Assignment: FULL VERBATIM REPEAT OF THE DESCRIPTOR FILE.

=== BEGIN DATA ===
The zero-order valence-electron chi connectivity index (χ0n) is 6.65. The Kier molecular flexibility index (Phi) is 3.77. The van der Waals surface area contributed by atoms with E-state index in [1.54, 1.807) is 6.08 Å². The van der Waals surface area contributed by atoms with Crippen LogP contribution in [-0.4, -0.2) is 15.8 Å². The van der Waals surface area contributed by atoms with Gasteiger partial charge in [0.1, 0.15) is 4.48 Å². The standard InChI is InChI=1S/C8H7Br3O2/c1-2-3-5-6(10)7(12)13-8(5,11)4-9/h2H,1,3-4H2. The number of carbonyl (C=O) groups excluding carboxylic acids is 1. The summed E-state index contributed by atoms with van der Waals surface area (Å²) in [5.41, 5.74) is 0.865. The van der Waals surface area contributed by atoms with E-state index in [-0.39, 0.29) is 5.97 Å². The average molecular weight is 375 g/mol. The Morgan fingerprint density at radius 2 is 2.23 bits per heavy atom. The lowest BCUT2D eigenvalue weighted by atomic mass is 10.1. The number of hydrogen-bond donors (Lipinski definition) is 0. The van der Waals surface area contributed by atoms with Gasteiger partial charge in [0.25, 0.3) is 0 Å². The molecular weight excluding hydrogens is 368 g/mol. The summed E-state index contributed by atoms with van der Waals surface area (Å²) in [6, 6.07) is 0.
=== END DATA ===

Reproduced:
The zero-order valence-electron chi connectivity index (χ0n) is 6.65. The Kier molecular flexibility index (Phi) is 3.77. The van der Waals surface area contributed by atoms with E-state index in [1.54, 1.807) is 6.08 Å². The van der Waals surface area contributed by atoms with Crippen LogP contribution in [-0.4, -0.2) is 15.8 Å². The van der Waals surface area contributed by atoms with Gasteiger partial charge in [0.1, 0.15) is 4.48 Å². The standard InChI is InChI=1S/C8H7Br3O2/c1-2-3-5-6(10)7(12)13-8(5,11)4-9/h2H,1,3-4H2. The number of carbonyl (C=O) groups excluding carboxylic acids is 1. The summed E-state index contributed by atoms with van der Waals surface area (Å²) in [5.41, 5.74) is 0.865. The van der Waals surface area contributed by atoms with E-state index in [-0.39, 0.29) is 5.97 Å². The average molecular weight is 375 g/mol. The Morgan fingerprint density at radius 2 is 2.23 bits per heavy atom. The lowest BCUT2D eigenvalue weighted by atomic mass is 10.1. The number of hydrogen-bond donors (Lipinski definition) is 0. The van der Waals surface area contributed by atoms with Gasteiger partial charge in [0.25, 0.3) is 0 Å². The molecular weight excluding hydrogens is 368 g/mol. The summed E-state index contributed by atoms with van der Waals surface area (Å²) in [6, 6.07) is 0.